Every pregnancy is exciting; all new life is to be celebrated. But our Elijah James, well, I’m just so darn excited.
His labour sucked. Sorry if that sounds crude, but it was super intense and pretty fast and I was so afraid and just couldn’t get my head in the game. But while the contractions left something to be desired, I pushed him out in under a minute. May not be material for a resumé, but I am proud nonetheless. I went from out-of-control pain and agony to the most complete and utter elation and joy in one life-changing moment.
He was born on Dec. 1, and I still catch my breath when I look in his eyes. He is my rainbow baby. He was born after the one we lost. After your baby dies, no matter how small, your happy cloud is popped. You know that life can change, life is fleeting, and that pain exists in this world.
And oh, how that was so evident in his nine months in my tummy.
A friend I love to pieces also lost her baby. She found out while she was carrying him that he had Trisomy 18; he had many challenges that she couldn’t change, or fix, or take away for him. And that’s when I saw the hypocrisy of our medical system and society: if you were in a car accident and there was only a 25% chance of being saved, doctors would tirelessly and heroically work to save you. However, if you haven’t been born yet, they call it a “an incompatibility to life.” Which, if you think life begins at conception, is ridiculous. You’re either alive, or you’re not. This precious baby, Eli, was alive. He was growing, moving and living inside her body. Pro-life took on a whole new meaning as I watched her and her hubby live out their beliefs. They had to fight the doctors and the system to make sure that their baby, after he was born, would have the same access to health care as someone 5, 10 or 15 years old. Watching it all unfold, we were so challenged by their faith.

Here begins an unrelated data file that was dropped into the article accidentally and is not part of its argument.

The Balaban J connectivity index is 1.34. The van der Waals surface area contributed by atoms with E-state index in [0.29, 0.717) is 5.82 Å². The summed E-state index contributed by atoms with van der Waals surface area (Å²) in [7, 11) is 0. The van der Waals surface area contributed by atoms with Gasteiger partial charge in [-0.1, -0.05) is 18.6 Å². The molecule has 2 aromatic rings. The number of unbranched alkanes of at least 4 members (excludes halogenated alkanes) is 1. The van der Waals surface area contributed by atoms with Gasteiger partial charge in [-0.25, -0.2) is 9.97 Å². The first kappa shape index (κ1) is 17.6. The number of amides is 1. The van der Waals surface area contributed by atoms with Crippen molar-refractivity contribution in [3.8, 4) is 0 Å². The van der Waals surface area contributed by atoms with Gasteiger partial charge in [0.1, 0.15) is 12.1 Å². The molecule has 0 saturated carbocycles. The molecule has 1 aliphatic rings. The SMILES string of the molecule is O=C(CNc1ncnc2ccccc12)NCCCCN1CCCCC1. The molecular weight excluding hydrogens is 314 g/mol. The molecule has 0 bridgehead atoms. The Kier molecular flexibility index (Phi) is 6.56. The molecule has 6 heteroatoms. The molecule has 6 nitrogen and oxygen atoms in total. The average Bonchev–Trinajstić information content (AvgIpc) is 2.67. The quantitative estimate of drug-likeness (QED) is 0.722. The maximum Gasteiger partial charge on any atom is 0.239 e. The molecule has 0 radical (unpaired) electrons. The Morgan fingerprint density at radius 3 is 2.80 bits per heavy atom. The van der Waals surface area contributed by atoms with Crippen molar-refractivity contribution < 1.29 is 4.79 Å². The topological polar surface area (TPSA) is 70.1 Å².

After gearing up for a fight and finding people all over North America to support them, their precious baby Eli was born, and then went to be with Jesus soon after. It was a relatively short life, but he touched so many people, including our family. We have named our baby Elijah to honour Eli, and what he’s taught us about life.
Soon after baby Eli went home, my precious Oma left us. It was such a shock to me. I didn’t see her when she was sick, so it was easy to believe everything was exaggerated and we would all laugh about it later. I was always close to her- she used to babysit me when I was little and my mom worked, and then she would stay here in our home before we had kids for a few days each visit. With every new baby, and every funny story she was the first person I would call. I can still hear her voice, feel her hugs, and smell her Listerine. I miss her so badly.
And not long after we got home from Oma’s funeral, we lost three little girls that meant the world to our family. It was horribly and tragically unexpected. Our children have dreams about them and ask questions that I can’t answer. Their parents and brother are on my heart and mind every hour. It’s a pain that hasn’t dimmed.
So what do we take from this? How do we go on and live in such a painful world? I haven’t even taken into account societal issues- modern day slavery, refugees, governmental tyranny. How do we bring hope to this world?
It’s easy- hope was brought. Hope was given. And it didn’t come in an answer everyone expected; it wasn’t a huge symbol of God’s mighty hand and His strength.
It was a baby.
It changed everything.
And now 2,000 years later, a very normal, completely unDivine human baby has changed my little life. He probably won’t change the world, and that’s absolutely fine.
He changed mine.